The Armory Show: Thematic Diversity

Art fairs are famous for saturating visitors with a blur of cultural artefacts, usually with some commercial outcomes in mind. At the higher end, the long established premiere fair of The Armory Show, the most recent iteration of which took place the first week of March on two expansive piers on the west side of Manhattan, certainly has sales in mind too. It also provides a wide continuum of experiences for audiences who come just to see and be seen.

Featuring representation from hundreds of international galleries, the fair offered rare and unique objects ranging from 20th century Masters to the most cutting-edge and emerging contemporary artists. Abstraction and figurative work sat casually nearby one another, along with every type of thematic work imaginable, from smartly political commentary and surrealist extravaganzas to immersive video installations and colossal, sometimes kinetic sculptures commissioned especially for the event.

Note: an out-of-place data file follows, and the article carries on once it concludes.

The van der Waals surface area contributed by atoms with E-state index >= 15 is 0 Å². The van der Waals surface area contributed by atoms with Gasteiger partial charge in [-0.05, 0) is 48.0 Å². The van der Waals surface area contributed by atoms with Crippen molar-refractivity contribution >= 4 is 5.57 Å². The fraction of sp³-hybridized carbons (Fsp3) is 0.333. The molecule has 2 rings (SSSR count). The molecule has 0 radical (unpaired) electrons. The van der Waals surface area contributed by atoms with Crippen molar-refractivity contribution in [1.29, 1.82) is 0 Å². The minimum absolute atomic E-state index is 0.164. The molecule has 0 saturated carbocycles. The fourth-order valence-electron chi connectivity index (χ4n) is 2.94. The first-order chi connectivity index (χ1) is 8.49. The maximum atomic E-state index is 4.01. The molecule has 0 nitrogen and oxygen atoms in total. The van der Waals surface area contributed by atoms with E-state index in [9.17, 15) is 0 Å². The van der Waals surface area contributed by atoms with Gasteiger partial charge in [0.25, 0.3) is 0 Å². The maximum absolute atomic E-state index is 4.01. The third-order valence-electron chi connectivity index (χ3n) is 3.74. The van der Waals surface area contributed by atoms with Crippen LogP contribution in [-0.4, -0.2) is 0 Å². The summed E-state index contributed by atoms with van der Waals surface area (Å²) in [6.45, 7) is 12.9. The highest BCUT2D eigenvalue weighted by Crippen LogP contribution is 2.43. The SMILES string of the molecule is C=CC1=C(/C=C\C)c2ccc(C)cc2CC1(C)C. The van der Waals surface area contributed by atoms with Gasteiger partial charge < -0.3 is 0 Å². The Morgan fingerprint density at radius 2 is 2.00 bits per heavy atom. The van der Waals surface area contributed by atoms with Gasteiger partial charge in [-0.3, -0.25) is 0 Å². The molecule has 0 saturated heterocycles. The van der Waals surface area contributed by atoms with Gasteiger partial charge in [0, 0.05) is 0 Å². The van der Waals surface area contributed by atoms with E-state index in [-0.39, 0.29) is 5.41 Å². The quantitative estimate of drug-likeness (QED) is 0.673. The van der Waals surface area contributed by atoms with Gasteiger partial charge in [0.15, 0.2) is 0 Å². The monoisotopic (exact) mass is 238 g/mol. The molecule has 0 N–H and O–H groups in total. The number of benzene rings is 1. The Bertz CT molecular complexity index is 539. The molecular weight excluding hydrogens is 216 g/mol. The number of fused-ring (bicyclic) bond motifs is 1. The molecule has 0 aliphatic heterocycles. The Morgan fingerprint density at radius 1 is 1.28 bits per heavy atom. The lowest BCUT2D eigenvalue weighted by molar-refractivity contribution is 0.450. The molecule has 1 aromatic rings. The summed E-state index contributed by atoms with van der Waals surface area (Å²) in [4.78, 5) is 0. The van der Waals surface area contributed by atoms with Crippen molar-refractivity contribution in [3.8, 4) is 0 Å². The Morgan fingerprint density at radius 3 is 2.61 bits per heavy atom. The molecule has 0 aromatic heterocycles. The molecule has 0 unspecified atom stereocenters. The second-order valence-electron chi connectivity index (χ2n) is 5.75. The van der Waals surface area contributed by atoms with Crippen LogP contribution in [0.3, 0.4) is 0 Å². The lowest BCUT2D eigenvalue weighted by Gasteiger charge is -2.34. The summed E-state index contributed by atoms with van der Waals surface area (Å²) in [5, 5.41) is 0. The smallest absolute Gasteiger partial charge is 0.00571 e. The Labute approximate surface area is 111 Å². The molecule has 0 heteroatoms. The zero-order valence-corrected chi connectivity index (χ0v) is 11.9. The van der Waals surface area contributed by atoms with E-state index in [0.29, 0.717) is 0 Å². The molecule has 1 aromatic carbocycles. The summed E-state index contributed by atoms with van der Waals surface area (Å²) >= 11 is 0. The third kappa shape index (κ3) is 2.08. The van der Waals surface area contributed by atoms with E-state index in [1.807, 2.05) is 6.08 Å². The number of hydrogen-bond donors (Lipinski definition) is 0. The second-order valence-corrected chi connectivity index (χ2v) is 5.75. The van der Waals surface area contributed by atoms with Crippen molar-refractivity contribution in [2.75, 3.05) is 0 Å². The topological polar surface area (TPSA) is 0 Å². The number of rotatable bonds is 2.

Amongst the highlights were Jessica Silverman gallery of San Francisco and SMAC gallery of South Africa. In the Silverman booth, London-based Israeli artist Amikam Toren provided both conceptual and visual stimulation through nuanced works. Hybrids (XIII), (1978-1979), for example, included a large found leaf that had been recut to uncover a new leaf-like form, working both with and against the original elements of stem and tissue. In Untitled with Horizontal Threads Removed 04 (1973), Toren’s simple, repeated method of removing selected threads from the lower portion of a large-scale drawing creates a large field of minimalist fade.

At SMAC, an impressive set of works by Kenyan artist Cyrus Kabiru demonstrated handiwork through taking simple found materials from the streets and re-fabricating them into a series of elaborate eyewear as both stand-alone sculpture and as featured accessories for large photographic self-portraits. The custom-built metallic pieces act both as partial mask for his own face and major nod to the continuing momentum of Afro-Futurist impulses globally: the kind of speculative fiction that may go nowhere except in thought, but, since thoughts can take us as far as imagining a different present along with alternative futures, well worth taking in and trying on.

Brian Karl

The Armory Show ran from 2-5 March at Piers 92 and 94, New York City. Find out more:

1. Photograph by Teddy Wolff. Courtesy of The Armory Show.